Womandla is an organisation that aims to empower women and girls by building sustainable communities. The name Womandla is derived from a combination of Women and Amandla, Xhosa and Zulu, for power/strength. We were asked by Womandla to speak about the future of working in STEM at the Career Expo that took place at Langa highschool.
This excerpt taken from the Womandla website regarding the aims of the expo: “We aim to expose the learners to various careers and show them tools to succeed in high school and tertiary education and beyond from tertiary information, courses, loans etc. We are dedicated to actively promoting Furthering Education and training in South Africa and providing learners with as much information as possible to make the right choices in life.”
We had a handful of our employees join the expo to give advice and personal testimonies of what it is like working in the tech field and what you would need in order to find a job in that field. I asked Rumbi for feedback on the event and this is what she had to say:
“I was astounded to find out that 2 out of 50 students did not understand what software development was and some thought that mobile apps were created by the same people who designed the actual mobile phone.”
“The exposure from the talks allowed the learners to come to terms with the fact that not only ‘rocket scientists’ can create applications – but ordinary people too!”
It was a hugely helpful that CodeSpace was also available to attend the Career Expo as they provide holiday and after school programs for learners to teach them web design, computer science concepts and generally intrigue them by teaching them how to code with robots.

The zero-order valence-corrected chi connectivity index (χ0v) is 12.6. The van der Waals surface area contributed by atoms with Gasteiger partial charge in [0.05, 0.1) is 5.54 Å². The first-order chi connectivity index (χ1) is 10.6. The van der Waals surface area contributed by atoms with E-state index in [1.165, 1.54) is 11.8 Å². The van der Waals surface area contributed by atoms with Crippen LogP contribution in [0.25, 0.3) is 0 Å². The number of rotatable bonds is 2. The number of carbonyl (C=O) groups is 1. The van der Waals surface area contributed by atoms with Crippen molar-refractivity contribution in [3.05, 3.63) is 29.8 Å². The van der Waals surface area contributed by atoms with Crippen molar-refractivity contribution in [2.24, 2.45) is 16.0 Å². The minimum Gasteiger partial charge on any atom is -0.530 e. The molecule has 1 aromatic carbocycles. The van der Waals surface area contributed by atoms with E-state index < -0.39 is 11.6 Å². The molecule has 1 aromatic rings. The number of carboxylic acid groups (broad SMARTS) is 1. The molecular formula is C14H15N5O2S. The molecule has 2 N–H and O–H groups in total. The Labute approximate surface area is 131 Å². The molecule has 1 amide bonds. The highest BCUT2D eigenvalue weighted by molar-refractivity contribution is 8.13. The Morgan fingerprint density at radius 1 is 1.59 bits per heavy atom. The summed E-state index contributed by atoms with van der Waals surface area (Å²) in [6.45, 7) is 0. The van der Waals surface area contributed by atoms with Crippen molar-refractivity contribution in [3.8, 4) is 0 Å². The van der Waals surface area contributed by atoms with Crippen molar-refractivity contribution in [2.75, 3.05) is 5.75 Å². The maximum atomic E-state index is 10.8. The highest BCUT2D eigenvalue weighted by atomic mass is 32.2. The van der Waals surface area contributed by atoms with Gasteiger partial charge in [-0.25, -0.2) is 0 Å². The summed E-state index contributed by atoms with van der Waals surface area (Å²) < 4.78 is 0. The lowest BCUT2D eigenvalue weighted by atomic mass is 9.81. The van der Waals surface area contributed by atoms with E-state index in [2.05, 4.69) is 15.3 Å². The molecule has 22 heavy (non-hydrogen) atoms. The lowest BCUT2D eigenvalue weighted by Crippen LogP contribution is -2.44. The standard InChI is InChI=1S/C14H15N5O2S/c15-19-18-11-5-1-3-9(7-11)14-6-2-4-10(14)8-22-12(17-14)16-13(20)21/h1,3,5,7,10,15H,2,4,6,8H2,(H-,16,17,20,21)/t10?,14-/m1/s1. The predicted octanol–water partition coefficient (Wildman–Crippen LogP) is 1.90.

“They were concerned about whether excelling in mathematics as a school subject was important when looking forward to a future in tech. The learners were also concerned that university would be a vital component in acquiring a job in software development one day. Their concerns arose from a financial standpoint – we explained to them that it is not always necessary that a university degree will launch your career in computer science – you can get by without it. “
NFSAS also came to talk about bursary opportunities and the criteria for qualification for STEM and other fields of work, for example, marketing. They could potentially help learners with financial aid in the future when it comes to university or study course costs.
Gary Wawn reported back to us about the event and said that our team explained to the learners about all the different roles that exist in working in Global Kinetic, including the work culture and environment. The learners gained a stronger confidence towards getting a career involved in computer science as well as a starter knowledge on programming as they had little to no knowledge on the concept of coding.
“We used a very visual game to give a rough understanding on how programming works, and you could immediately see the lights go on and their eyes light up when they saw code they wrote move the tank on the screen.” Gary also made it known that there is a lack of skills in the computer science sector in South Africa and it would be super beneficial for learners to go into that line of work one day.
Womandla Careers Expo was a success in the way that the learners gained plenty of new knowledge and insight regarding computer science as a career pathway. Rumbi added that she felt it was such a privilege to be able to share knowledge about something she is so passionate about.
We thank Langa High School for having us and Womandla for asking us to be a part of the expo!
For more information, visit: https://womandla.com/2019/07/15/career-expo-a-huge-success/
At Global Kinetic we’re always looking for new ways to encourage learners to get into the field of software engineering and to help them build careers for themselves. If you have ideas on how we could do this more effectively, let us know via our Contact Us page. We would love to hear from you!